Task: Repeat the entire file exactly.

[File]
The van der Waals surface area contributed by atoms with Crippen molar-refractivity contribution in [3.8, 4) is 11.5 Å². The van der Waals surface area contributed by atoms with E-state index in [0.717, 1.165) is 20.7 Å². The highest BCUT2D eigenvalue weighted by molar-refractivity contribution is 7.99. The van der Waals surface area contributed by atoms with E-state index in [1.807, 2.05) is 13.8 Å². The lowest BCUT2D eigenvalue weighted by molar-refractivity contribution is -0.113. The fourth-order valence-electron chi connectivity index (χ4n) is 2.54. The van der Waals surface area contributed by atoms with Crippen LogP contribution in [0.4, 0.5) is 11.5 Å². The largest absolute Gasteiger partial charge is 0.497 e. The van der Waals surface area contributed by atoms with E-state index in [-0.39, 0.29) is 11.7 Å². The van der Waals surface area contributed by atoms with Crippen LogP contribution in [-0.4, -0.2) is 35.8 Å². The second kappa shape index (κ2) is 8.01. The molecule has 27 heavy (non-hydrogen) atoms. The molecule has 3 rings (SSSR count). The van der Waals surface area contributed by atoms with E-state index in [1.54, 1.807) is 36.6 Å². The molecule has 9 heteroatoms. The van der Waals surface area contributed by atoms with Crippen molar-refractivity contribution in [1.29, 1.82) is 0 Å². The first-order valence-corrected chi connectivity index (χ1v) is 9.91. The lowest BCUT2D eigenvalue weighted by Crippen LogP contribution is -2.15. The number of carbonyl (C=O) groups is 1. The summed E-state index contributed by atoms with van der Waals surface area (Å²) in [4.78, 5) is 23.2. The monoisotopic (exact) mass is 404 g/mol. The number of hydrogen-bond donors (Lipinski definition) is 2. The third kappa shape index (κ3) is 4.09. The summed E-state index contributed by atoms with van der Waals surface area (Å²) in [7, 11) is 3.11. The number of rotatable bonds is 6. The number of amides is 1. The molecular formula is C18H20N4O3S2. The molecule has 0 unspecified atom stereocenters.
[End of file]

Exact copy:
The van der Waals surface area contributed by atoms with Crippen molar-refractivity contribution in [3.8, 4) is 11.5 Å². The van der Waals surface area contributed by atoms with E-state index in [0.717, 1.165) is 20.7 Å². The highest BCUT2D eigenvalue weighted by molar-refractivity contribution is 7.99. The van der Waals surface area contributed by atoms with E-state index in [1.807, 2.05) is 13.8 Å². The lowest BCUT2D eigenvalue weighted by molar-refractivity contribution is -0.113. The fourth-order valence-electron chi connectivity index (χ4n) is 2.54. The van der Waals surface area contributed by atoms with Crippen LogP contribution in [0.4, 0.5) is 11.5 Å². The largest absolute Gasteiger partial charge is 0.497 e. The van der Waals surface area contributed by atoms with E-state index in [-0.39, 0.29) is 11.7 Å². The van der Waals surface area contributed by atoms with Crippen LogP contribution in [-0.4, -0.2) is 35.8 Å². The second kappa shape index (κ2) is 8.01. The molecule has 27 heavy (non-hydrogen) atoms. The molecule has 3 rings (SSSR count). The van der Waals surface area contributed by atoms with E-state index in [1.54, 1.807) is 36.6 Å². The molecule has 9 heteroatoms. The van der Waals surface area contributed by atoms with Crippen molar-refractivity contribution in [1.29, 1.82) is 0 Å². The first-order valence-corrected chi connectivity index (χ1v) is 9.91. The lowest BCUT2D eigenvalue weighted by Crippen LogP contribution is -2.15. The number of carbonyl (C=O) groups is 1. The summed E-state index contributed by atoms with van der Waals surface area (Å²) in [4.78, 5) is 23.2. The monoisotopic (exact) mass is 404 g/mol. The number of hydrogen-bond donors (Lipinski definition) is 2. The third kappa shape index (κ3) is 4.09. The summed E-state index contributed by atoms with van der Waals surface area (Å²) in [7, 11) is 3.11. The number of rotatable bonds is 6. The number of amides is 1. The molecular formula is C18H20N4O3S2. The molecule has 0 unspecified atom stereocenters.